Monday, February 4, 2019
Fr. Eduardo Barrios, SJ
Twenty-seven years ago, the Holy Father Pope John Paul II took the fortunate initiative of dedicating the liturgical Memorial of the Blessed Virgin Mary of Lourdes, Feb. 11, to pray for the sick and to provide them with the best possible assistance. Both he and his successors have enhanced the celebration by assigning a slogan to each day. Pope Francis’ call for 2019 is the evangelical phrase, “You received without payment; give without payment” (Mt 10:8).
Illness and health concern every human being. The boundaries between the healthy and the sick cannot be more porous: He who is healthy today wakes up sick tomorrow; he who feels sick one day can recover soon after. During our earthly pilgrimage, we experience that shift between health and illness, until the day when the last disease arrives, the one that does not heal, the one that opens death’s door to the afterlife.
While we are on the journey of our temporary life, we will fall sick with more or less frequency. The time will arrive to exercise patience while we wait to heal with therapeutic remedies. We must never despair, as do those who flirt with the idea of suicide, saying that it is about disposing of one's own life. Those who think so forget that life is a gift, not something we have acquired. As Pope Francis says, “Human life cannot be reduced to a personal possession or private property,” which is based on a radical Paulist question: “What do you possess that you have not received?” (1 Cor 4:7). In addition to patience, the patient also needs humility to recognize himself in need of help and accept it with gratitude.
When we are healthy, we will have abundant opportunities to show merciful solidarity towards those who suffer the trial of illness. The patient should never be viewed as a “case” but as the person he or she is.
Pope Francis applauds “medical and biotechnological advances.” However, patients need more than medical technology for the body. They need holistic health, because disease also affects the patient’s psychological and spiritual dimension; he needs to feel loved and accompanied. The professional medical staff, volunteers and relatives have the mission of making the patient feel loved during the health crisis. The Church, for its part, facilitates chaplains for hospitals and nursing homes. In some health care centers there is an excellent pastoral team composed of priests, deacons and extraordinary ministers of Holy Communion. These pastoral ministers not only attend to the sick, but also to their relatives, who often feel very worried.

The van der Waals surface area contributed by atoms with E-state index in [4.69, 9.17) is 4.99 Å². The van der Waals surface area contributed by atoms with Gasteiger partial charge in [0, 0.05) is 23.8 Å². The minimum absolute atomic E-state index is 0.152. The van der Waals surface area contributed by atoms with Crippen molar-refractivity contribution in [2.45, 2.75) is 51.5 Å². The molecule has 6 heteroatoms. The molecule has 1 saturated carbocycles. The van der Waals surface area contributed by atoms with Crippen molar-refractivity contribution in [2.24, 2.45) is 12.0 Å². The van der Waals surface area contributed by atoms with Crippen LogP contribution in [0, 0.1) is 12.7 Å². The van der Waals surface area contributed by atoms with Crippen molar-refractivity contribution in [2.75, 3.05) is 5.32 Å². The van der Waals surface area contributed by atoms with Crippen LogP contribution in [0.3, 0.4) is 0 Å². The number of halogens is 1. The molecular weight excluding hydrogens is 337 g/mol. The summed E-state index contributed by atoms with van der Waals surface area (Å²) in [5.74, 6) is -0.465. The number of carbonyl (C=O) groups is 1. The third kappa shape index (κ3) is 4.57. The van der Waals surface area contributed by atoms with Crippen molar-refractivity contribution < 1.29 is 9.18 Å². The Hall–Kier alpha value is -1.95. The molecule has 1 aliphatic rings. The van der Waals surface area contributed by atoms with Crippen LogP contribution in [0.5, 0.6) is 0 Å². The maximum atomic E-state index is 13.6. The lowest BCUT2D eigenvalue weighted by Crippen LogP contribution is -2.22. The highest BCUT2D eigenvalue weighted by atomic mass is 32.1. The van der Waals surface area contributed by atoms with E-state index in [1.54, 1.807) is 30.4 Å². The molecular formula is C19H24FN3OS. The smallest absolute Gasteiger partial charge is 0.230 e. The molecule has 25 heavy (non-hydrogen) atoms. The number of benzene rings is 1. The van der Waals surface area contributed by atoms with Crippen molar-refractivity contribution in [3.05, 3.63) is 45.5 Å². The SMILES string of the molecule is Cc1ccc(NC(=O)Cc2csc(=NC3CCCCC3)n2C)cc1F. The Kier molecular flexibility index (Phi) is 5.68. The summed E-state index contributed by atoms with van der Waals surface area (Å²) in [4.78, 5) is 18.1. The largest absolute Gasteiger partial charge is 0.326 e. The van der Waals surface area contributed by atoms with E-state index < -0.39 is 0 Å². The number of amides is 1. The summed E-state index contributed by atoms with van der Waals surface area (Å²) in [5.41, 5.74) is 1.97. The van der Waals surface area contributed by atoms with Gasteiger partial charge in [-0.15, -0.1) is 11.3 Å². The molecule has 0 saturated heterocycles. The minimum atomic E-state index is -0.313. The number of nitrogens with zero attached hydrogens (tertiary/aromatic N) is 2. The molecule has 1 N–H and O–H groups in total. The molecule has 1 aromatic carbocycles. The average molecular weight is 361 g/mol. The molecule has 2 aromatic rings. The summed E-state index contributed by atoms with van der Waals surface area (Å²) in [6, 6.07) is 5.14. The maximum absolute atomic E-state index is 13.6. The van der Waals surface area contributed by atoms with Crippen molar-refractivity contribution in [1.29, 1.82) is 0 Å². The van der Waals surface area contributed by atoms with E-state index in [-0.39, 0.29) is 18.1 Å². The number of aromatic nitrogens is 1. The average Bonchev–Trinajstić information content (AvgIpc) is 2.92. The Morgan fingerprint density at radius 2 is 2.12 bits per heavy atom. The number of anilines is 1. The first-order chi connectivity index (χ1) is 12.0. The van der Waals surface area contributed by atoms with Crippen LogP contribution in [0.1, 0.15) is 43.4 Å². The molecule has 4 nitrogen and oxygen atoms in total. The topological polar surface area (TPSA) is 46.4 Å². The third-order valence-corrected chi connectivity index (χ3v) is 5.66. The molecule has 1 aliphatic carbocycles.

This Feb. 11, 2019, the World Day of the Sick will be celebrated with special solemnity in the Indian city of Kolkata. This crowded city witnessed the heroic charity of St. Mother Teresa of Kolkata, who in 1946 felt the calling to dedicate herself to serving the poorest of the poor. She, alone at the beginning, tended to the sick who were dying in the streets, without discriminating against anyone because of their race or religion. In the sick, she only saw the neighbor in need of help. According to Pope Francis, St. Mother Teresa adhered to just one principle of action, “selfless love for every human being.” In 1950, she founded the Missionaries of Charity with those who shared her charism.
No one can ignore the fact that health care involves expenses; many people earn their living from medical services and they must be paid well. However, profit cannot be the main motivation in the field of medicine. Pope Francis warns against the logic of “profit at any price.” The patient cannot be seen only as a source of profit. Health structures should also have the necessary means to provide care to those who lack economic resources, including the homeless who wander the streets.
Finally, another temptation to overcome is to accelerate the death of the sick through so-called “euthanasia.” Today, medical science has made great progress in alleviating the suffering of the terminally ill; there is no excuse to kill the patient so that he does not continue to suffer. In addition, many sick people understand the co-redemptive meaning of their suffering and prefer to leave this world only when God calls them.
Let us take advantage of this day, Feb. 11, to pray to the Blessed Virgin Mary, Health of the Sick. May she inspire respect and love for all human life from conception to natural death.